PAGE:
Even if you’re not sure what a web application is, chances are that you’ve used one – Google mail, LinkedIn, salesforce.com, even Facebook – they’re all web applications; that is, software run on a central server, with users accessing it over the internet via a web browser such as Internet Explorer or Firefox.
Here at Second Bounce, we've plenty of experience, having developed web applications for:
- Professional services automation
- Investor risk assessment
- Supply chain relationship management
- CAD-based mechanical component configuration
So if you think a web application could help your business, get in touch to discuss your requirements now.
Want to know more about web applications? Then read on, MacDuff...
Sometimes known as cloud computing or software as a service (SaaS), the greatest benefit for many is that web apps can be accessed from anywhere with an internet connection – your office or home, your clients’ offices, internet cafes and so on. Because of this, it’s possible to design apps to allow external users, such as remote workers, contractors or your customers and suppliers, to log in to them.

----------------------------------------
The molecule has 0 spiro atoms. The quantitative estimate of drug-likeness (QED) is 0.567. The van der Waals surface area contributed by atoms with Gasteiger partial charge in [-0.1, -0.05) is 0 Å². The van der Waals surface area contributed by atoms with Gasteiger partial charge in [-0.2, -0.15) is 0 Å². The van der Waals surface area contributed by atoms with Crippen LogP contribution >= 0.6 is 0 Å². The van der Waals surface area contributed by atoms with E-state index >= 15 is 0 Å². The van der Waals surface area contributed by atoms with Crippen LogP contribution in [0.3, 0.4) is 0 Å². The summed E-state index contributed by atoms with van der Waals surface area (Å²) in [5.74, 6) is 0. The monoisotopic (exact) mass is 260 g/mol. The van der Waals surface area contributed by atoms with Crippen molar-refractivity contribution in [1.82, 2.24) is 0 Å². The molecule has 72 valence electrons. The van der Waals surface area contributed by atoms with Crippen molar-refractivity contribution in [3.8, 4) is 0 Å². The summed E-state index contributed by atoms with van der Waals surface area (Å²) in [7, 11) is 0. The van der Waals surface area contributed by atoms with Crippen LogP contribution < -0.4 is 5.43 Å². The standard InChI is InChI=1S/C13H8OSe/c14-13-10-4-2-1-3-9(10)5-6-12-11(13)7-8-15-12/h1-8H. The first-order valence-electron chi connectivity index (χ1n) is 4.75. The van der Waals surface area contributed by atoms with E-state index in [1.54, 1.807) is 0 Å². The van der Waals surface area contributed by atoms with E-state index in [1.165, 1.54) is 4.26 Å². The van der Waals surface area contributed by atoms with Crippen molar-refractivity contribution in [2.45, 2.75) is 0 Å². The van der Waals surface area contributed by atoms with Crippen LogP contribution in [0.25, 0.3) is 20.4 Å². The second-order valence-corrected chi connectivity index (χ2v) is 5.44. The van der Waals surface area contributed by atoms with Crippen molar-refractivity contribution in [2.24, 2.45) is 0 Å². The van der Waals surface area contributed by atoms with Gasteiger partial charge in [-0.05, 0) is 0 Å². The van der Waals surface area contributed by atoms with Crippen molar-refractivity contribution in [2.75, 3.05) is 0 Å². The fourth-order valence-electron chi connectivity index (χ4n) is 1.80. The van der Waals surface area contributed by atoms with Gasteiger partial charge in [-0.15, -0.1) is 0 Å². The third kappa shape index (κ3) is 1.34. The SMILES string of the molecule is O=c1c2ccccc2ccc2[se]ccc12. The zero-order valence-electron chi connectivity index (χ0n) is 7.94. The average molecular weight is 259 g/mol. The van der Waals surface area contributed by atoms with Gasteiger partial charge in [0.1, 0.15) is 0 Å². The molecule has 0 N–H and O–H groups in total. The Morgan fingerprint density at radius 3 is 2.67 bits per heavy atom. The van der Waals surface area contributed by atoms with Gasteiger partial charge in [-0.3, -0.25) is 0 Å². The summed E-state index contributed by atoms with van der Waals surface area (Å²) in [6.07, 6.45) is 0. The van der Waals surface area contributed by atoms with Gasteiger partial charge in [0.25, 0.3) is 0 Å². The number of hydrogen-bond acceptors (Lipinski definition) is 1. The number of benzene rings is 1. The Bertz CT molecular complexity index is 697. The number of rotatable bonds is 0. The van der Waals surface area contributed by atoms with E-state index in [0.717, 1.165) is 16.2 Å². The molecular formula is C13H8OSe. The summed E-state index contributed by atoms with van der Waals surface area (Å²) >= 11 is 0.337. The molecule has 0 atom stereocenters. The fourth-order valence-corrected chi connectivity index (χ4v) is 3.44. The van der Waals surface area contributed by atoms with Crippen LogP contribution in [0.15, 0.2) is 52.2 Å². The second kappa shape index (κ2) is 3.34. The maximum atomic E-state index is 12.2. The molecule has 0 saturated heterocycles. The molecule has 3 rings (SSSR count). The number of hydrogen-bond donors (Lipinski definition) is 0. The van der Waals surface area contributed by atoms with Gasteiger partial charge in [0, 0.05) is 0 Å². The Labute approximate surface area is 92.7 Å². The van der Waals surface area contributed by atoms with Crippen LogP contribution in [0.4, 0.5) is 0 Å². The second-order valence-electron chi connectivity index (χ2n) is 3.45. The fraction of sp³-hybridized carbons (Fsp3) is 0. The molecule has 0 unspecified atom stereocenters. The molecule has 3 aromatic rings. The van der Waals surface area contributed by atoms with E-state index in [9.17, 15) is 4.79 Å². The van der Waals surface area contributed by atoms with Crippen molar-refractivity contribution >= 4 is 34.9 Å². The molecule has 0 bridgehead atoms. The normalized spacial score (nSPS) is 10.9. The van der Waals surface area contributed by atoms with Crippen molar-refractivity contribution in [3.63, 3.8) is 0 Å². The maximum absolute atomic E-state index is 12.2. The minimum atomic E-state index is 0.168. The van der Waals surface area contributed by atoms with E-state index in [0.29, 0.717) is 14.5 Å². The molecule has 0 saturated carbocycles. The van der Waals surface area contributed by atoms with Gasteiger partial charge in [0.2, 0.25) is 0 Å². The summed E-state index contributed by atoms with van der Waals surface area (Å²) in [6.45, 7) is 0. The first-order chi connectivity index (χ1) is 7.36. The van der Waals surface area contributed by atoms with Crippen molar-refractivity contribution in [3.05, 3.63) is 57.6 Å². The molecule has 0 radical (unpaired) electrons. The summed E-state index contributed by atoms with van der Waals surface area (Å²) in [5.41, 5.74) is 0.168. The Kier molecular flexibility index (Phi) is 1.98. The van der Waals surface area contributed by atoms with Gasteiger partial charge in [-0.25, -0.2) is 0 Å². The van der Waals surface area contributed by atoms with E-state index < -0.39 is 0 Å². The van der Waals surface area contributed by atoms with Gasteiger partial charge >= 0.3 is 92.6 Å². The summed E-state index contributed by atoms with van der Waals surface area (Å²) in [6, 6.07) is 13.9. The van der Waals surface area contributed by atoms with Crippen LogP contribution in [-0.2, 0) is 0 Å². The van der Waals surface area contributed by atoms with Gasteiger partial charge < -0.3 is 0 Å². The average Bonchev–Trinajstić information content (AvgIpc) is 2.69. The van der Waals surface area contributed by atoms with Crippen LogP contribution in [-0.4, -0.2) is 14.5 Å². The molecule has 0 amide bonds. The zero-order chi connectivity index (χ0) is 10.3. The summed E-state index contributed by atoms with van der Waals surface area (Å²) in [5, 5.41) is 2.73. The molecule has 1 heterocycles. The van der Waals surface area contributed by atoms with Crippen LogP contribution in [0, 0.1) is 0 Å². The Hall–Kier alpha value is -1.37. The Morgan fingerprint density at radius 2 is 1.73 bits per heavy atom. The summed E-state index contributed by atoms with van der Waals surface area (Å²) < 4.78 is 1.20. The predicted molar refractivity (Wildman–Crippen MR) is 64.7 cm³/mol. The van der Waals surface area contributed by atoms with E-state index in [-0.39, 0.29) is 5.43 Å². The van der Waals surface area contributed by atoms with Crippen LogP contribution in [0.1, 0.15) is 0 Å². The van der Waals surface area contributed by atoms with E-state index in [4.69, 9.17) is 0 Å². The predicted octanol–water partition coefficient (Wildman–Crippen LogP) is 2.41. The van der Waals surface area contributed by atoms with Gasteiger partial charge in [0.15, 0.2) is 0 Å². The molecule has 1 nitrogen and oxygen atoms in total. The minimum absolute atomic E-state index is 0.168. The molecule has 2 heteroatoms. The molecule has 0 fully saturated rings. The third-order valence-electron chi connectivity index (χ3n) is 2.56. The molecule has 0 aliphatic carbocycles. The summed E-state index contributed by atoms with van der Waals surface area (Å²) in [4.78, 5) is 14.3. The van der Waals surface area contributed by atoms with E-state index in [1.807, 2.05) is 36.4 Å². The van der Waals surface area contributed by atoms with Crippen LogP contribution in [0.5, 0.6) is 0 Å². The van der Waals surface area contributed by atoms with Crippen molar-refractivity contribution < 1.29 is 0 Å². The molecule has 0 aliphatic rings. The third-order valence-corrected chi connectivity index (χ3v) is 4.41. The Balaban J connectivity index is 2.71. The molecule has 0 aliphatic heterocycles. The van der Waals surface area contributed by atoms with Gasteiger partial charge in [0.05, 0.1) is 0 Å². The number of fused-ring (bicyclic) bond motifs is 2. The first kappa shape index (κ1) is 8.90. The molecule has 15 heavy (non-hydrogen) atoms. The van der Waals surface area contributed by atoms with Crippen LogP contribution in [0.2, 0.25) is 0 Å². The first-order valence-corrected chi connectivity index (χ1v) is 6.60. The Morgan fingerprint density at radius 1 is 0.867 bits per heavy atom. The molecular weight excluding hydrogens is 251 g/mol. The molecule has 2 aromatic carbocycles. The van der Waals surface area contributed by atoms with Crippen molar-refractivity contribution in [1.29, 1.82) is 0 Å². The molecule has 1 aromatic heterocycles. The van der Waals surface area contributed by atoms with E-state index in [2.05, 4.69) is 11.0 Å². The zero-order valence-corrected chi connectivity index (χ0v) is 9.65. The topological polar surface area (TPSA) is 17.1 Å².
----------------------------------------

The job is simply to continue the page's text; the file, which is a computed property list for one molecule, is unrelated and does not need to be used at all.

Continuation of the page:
Web applications are typically also simpler – and cheaper – to manage. With the software running only on the server, there's nothing to install or upgrade (or go wrong) on each user’s computer. You might even be able to get away with lower-spec devices, such as tablets and smartphones, if a web browser is all that’s needed.
And with the data residing centrally too, data back-ups and disaster recovery can be straightforward and more reliable.
Of course, it's not all a bed of roses – there are downsides that need to be considered, such as security, off-line access and scalability. But with ever-improving access to the internet and the growing popularity of mobile devices, the trend is definitely moving towards web-based applications.